In 1970, after a five-year chart absence they hit #14 with writer/producer Stevie Wonder's composition, "It's A Shame", and charted again the following year with another song Wonder wrote and produced, "We'll Have It Made" from their new album "Second Time Around". However, these were their last two singles for V.I.P.

Shortly after the release of "Second Time Around", legend has it that Atlantic Records recording artist Aretha Franklin suggested the group finish out their Motown contract, and sign with Atlantic. The group made the switch -- except for Cameron who elected to leave the group and remain with Motown as a solo artist. Singer Philippé Wynne then joined The Spinners as Cameron's replacement and the group's new lead singer. However, original lead singer Bobby Smith also retained his lead position.

The hit years with Philippe Wynne

When The Spinners signed to Atlantic in 1972, they were a respected but commercially unremarkable singing group who had never had a top-ten pop hit -- despite having been a recording act for over a decade. However, under the helm of producer and songwriter Thom Bell, The Spinners would chart five top 100 singles (and two top tens) from their first post-Motown album, "The Spinners" (1972), and would go on to become one of the biggest soul groups of the 1970s.

The Bobby Smith-led "I'll Be Around", their first top ten hit, was actually the B-side of their first Atlantic single, "How Could I Let You Get Away". Radio airplay for the B-side led Atlantic to flip the single over, with "I'll Be Around" hitting #3 and "How Could I Let You Get Away" reaching #89.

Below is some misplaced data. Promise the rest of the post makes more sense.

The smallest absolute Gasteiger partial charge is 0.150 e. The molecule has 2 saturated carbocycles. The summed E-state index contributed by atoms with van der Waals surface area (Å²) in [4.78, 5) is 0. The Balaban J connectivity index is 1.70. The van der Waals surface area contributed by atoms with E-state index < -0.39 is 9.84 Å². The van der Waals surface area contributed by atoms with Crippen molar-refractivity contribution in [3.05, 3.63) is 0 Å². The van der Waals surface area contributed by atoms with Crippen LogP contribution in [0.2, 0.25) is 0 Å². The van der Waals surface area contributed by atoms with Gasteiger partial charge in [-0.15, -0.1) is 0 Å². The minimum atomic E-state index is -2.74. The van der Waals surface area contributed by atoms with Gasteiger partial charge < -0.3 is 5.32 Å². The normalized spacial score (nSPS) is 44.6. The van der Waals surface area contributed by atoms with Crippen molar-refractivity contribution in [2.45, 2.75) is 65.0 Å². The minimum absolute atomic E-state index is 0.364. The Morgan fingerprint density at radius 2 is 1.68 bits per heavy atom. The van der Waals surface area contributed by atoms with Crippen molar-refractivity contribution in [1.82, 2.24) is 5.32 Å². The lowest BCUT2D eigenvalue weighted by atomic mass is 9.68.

The 1973 follow-up singles "Could It Be I'm Falling in Love" (led by Smith), "One of a Kind (Love Affair)" (led by Wynne), and "Ghetto Child" (led by Wynne) would cement the group's reputation, as well as further that of Bell, a noted Philly soul producer.

Following their Atlantic successes, Motown also issued a "Best of the Spinners" LP which featured selections from their Motown/V.I.P. recordings. They also remixed and reissued the 1970 B-side "Together We Can Make Such Sweet Music" as a 1973 A-side. In the midst of their Atlantic hits, it crawled to number #91 US.

The group's 1974 followup album, "Mighty Love", featured three Top 20 hits, "I'm Coming Home," "Love Don't Love Nobody," and the title track. Their biggest hit of the year, however, would be a collaboration with Dionne Warwick, "Then Came You", which peaked at number one on the Billboard Hot 100, becoming each act's first number-one hit.

The Spinners would hit the Top 10 twice in the next two years with the Smith-led "They Just Can't Stop It (Games People Play)" (Billboard #5) and the Wynne-led "The Rubberband Man" (Billboard #2). "Games People Play" featured guest vocalist Barbara Ingram, and would lead to a nickname of "12:45" for bass singer Jackson, after his signature vocal line on the song),

The post-Wynne years

Wynne left the group in January 1977, to be replaced by John Edwards. Though this version of the group had minor hits from 1977-79, they failed to hit the pop Top 40 for two years, and parted ways with producer Bell.

In 1979 Motown released a compilation album on both sides of the Atlantic; "From the Vaults", US Natural Resources label NR 4014 & in the UK on Tamla Motown STMR 9001, on this Album was The Spinners; "What More Could a Boy Ask For" (Fuqua & Bristol) circa 1965, this Northern Soul track, only commercially available in this form, reignited existing Motown and Spinners fans.Fact|date=September 2008

The group did manage several big hits in 1980, charting with Michael Zager medleys of "Working My Way Back to You"/"Forgive Me, Girl" (#2 in March, #1 UK) and "Cupid"/"I've Loved You for a Long Time" (#4 in July, #4 UK). Curiously, the latter title, which contains 8 words, was #8 on the Hot 100 on 8/8/80 for the 8-lettered-name group (according to the record label, the credited name is "Spinners").